Titirangi Golf Club was originally formed in 1909, but the acclaimed course we know today only came into being when the legendary Dr Alister McKenzie visited Auckland in 1927. McKenzie was on a world wide tour, a tour which ultimately had a huge impact on golf design world wide with courses like Royal Melbourne and other sandbelt courses benefiting from his input.
At Titirangi he redesigned the course, suggesting a routing that used the natural terrain to wonderful effect. That routing remains intact today!
After some redesign work by Chris Pitman in the 1990's, the course has in recent years been given, and is still undergoing a facelift by Clyde Johnson, a young course designer based in St Andrews Scotland who did his internship with Tom Doak- and the results are impressive...
The land is not perfect for a golf course with some fairly flattish spots, mixed with some steeper undulations and ravines- which all made the routing of the course a real challenge if it were to remain interesting. So it’s a real credit to MacKenzie how good the course is considering those challenges.
This being my first visit to Titirangi, it was hard to guage what it was like a few years back before the renovations, but there looks to be some holes with noticeable improvements- such as the 2nd and the 8th holes with new bunkering and use of water hazards.
The white sand bunkering around the course looks fantastic and is a nice contrast to the craggy pines and green grass. This is particularly so on the par 4 18th hole with it's green surrounded by a swarm of Mackenzie-esk style bunkering.
I felt the only real weakness on the course is the treelined par 5 17th hole named 'highway'. I'm hoping some works in the future improve this rather unimpressive hole.
Overall Titirangi was a pleasure to play, and should be part of any golfing itinerary in the area.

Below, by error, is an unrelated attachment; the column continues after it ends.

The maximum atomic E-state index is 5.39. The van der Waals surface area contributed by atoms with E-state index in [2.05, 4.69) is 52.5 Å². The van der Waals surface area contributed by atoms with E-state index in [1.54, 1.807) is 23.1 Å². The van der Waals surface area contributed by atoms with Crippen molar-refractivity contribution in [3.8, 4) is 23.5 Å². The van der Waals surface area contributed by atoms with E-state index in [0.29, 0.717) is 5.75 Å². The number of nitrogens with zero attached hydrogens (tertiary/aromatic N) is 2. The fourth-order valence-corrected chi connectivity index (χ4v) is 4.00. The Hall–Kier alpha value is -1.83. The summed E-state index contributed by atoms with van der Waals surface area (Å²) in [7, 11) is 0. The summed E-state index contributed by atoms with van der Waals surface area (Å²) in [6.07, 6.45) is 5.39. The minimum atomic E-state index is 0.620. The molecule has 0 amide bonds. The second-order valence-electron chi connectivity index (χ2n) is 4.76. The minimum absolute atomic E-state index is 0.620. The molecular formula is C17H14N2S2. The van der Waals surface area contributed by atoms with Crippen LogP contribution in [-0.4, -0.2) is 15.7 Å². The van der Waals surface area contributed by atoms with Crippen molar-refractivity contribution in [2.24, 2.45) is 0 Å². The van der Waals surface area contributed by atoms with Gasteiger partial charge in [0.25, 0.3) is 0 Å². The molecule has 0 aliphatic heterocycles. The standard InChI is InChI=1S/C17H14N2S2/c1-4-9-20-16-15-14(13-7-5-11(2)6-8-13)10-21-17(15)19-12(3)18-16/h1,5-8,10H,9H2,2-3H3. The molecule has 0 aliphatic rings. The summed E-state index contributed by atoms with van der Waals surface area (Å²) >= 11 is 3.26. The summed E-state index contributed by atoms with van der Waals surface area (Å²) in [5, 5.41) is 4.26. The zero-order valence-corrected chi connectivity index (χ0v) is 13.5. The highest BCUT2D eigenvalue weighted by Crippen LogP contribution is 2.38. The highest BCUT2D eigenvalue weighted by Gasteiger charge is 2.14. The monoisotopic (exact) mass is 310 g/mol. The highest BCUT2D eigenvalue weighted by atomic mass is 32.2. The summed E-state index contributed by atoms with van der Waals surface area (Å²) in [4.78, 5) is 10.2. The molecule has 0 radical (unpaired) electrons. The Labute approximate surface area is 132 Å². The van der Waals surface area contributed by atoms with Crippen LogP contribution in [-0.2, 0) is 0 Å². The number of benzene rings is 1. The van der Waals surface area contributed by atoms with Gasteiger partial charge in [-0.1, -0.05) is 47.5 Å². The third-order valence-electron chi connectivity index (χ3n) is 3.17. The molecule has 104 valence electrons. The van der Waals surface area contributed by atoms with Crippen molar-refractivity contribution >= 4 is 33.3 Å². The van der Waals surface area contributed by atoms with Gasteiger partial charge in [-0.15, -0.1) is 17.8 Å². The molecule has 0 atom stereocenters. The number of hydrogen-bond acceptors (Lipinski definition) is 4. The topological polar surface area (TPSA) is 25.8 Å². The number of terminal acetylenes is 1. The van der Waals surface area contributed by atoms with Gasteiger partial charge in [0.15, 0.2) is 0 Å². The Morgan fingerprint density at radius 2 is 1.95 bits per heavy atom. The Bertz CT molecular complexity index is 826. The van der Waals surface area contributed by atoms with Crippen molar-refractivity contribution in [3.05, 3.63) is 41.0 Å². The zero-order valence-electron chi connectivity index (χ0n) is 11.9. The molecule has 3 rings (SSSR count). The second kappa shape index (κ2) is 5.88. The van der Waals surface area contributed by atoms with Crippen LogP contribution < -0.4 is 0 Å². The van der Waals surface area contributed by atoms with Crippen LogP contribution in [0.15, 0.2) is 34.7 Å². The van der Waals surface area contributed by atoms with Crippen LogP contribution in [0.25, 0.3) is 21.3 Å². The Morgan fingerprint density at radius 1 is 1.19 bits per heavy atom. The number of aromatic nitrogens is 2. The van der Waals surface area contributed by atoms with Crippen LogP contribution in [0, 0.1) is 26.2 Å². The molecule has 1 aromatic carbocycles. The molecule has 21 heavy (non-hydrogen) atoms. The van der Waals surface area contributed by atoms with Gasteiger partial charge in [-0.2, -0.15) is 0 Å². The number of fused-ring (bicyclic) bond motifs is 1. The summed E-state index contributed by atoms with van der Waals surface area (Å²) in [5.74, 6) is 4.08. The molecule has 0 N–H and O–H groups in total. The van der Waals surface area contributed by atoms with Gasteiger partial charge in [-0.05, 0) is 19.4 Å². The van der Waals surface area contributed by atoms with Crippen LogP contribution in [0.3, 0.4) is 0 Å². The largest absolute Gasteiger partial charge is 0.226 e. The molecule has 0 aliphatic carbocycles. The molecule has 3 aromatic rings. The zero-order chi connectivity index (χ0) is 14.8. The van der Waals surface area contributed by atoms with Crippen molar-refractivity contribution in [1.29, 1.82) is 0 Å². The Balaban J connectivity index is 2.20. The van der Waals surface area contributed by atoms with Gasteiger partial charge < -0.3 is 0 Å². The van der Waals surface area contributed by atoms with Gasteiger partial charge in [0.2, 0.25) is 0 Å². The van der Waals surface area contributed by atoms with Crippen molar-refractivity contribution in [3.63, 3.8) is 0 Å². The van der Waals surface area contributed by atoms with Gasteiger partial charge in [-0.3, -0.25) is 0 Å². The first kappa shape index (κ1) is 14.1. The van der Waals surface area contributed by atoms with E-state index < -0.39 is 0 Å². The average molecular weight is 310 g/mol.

Review by Peter Wood’s son, Rory. Peter is the founder of The Travelling Golfer – click the link to read the full review.
This is certainly one of the best courses in Auckland, a bit of a slow start with hole one and two but there after some truly excellent holes with 14 being one of the best par threes in the country. The weakness with this course is in the par 5s of which there are only two and both rather short. Also the finish is a rather lame dogleg par 4. Its a great example of a NZ parklands course and not bad value for money.
The layout at titirangi was very good and could see why it is rated so high. Unfortunately the condition of the course was extremely poor . The course was rammed with players for three days in a row as Auckland courses are due to tourists from overseas. This is know way a better course than many ranked below it and personally wouldn't rush back. I waited on every shot had bad lies on fairways aplenty. Serious golfers should avoid Auckland and play in central and south of the north island for the best courses and free flowing rounds
Utilising those original 1927 drawings and plans, the club has recently completed an extensive refurbishment. The objective of this comprehensive restoration program was to take the course back to the master’s original design. Mission accomplished – in grand style, thus reasserting Titirangi’s status as one of New Zealand’s pre-eminent courses.
A relatively short but strategically demanding layout which for decades, has sat comfortably in the upper echelon of New Zealand courses. Unfortunately, due to circumstances beyond our control, I didn’t get the opportunity to play the course but availed myself of the interesting and informative guided tour provided by the genial Director of Golf, Doug White.
Titirangi plays to a par 70 of at just over 6000 metres from the men’s black tees. Not overly long, but strategically strong, it carries an NZG slope rating of 127 and a CR of 72.00. Five sets of tees are on offer to ensure that players of all proficiency are well catered for.
The round commences with a pair of relatively mild par 4’s of just 282 and 290 metres, 18 and 10 respectively on the card. From there, strap yourself in as the strategic value of the master’s design now really comes to the fore. 3 is a strong par 4, followed by an outstanding par 3 of 169 metres. Then the first of the par 5’s, ‘Longfellow’, is a gradual right-hander – the intrinsic positioning of the fairway/greenside bunkering an absolute treat – calling for strategic and accurate play to and from the fairway. Get it wrong at your peril.